London, Sept. 13 (Reuters): Oil rose to an all-time high of $80.20 on Thursday after Hurricane Humberto forced the closure of some US Gulf refiners and stoked concerns of fuel shortages this winter.
Investors were also building up positions in the market, thanks to a market structure that can virtually guarantee favourable returns.
The US crude traded 21 cents lower at $79.70 a barrel, having eased from its new record. London Brent crude also shed 21 cents to $77.47.
US gasoline prices soared 1.7 per cent to $2.05 a gallon after Hurricane Humberto hit onshore Texas and shut oil shipping channels and three refineries. “There are so many things that affect the price of oil,” Hasan Qabazard, director of Opec’s research division, told reporters on Thursday.
“We have a storm working its way to the American facilities. We have an economic crisis, so many things are affecting prices,” he added.
The price of oil — when adjusted for inflation — is below the $90-a-barrel peaks of the Iranian Revolution in 1979 and the start of the Iran-Iraq War the following year.
“Modest demand growth combined with no significant supply increases have caused oil inventories to decline sharply, creating backwardation in the oil forward curve, which is a very bullish signal,” said Jeffrey Currie of Goldman Sachs.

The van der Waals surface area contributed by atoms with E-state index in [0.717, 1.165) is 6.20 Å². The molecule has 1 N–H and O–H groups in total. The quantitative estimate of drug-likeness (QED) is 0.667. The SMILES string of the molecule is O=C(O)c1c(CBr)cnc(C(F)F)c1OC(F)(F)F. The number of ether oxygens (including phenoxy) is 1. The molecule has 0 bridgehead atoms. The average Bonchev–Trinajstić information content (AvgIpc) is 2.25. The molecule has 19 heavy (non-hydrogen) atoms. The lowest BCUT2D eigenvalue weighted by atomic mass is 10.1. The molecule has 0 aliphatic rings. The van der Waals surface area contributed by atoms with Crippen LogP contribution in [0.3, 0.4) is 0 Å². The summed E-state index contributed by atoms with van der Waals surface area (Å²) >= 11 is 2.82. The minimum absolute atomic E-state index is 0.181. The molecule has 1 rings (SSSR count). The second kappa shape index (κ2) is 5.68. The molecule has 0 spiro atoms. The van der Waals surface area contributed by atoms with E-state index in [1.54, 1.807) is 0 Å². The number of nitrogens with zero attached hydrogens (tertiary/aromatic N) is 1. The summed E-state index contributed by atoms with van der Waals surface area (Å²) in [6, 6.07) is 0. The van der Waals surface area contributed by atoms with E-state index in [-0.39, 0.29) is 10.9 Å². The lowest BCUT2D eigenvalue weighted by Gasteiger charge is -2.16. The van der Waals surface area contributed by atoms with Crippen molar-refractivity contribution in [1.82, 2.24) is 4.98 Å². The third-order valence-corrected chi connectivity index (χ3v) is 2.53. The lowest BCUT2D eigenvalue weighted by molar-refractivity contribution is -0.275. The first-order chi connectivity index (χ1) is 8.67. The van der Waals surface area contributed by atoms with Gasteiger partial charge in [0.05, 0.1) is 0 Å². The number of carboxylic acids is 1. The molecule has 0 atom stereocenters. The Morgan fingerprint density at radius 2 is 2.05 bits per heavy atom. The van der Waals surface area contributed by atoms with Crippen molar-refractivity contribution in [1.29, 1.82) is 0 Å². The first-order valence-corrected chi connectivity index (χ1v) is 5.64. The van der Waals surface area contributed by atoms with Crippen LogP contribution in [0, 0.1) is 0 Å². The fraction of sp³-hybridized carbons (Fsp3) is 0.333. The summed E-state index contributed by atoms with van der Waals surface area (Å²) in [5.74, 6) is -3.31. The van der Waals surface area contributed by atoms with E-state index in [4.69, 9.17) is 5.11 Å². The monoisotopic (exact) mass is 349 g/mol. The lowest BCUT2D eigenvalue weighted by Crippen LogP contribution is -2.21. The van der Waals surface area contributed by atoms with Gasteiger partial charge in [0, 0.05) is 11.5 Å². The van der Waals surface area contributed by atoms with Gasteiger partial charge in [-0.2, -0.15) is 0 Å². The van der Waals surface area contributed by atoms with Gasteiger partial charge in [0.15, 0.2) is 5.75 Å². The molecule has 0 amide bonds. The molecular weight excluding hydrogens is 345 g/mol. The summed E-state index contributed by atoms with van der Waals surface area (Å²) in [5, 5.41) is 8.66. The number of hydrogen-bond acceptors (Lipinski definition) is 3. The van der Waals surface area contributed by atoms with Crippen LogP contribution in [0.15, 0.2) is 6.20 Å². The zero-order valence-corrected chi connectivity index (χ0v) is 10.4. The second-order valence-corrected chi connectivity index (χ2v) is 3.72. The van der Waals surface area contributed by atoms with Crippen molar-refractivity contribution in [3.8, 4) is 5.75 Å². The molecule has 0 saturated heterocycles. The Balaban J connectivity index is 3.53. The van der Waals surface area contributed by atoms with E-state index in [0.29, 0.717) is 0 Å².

In a backwardated market, oil for delivery in the near term is more expensive than that for later shipment.
Investors make money by selling the more costly prompt oil and buying cheaper crude for later delivery.
The structure has been created in part by a belief among analysts and consumers that Opec will not pump enough oil to satisfy demand for fuel this winter. Opec agreed a small supply increase on Tuesday to try to wipe out the backwardation and soothe consumers, .
But analysts said Opec’s pact to raise output by 500,000 barrels per day (bpd) from November 1 was not enough to reverse a rally that has lifted prices by 31 per cent this year.
Market participants were also taking stock of crude inventories in the US that fell 7.1 million barrels last week to the lowest level in eight months ahead of the winter heating season. Analysts had expected a fall of 2.4 million barrels.
US light crude for October delivery was up $1.43 cents to $79.66 a barrel after setting a record high of $79.89 a barrel. London Brent crude was up $1.34 cents at $77.72.
“The reality is that the crude tightness in Europe and Asia has begun to affect the US market in a big way,” said Antoine Halff, analyst at Fimat Research in New York.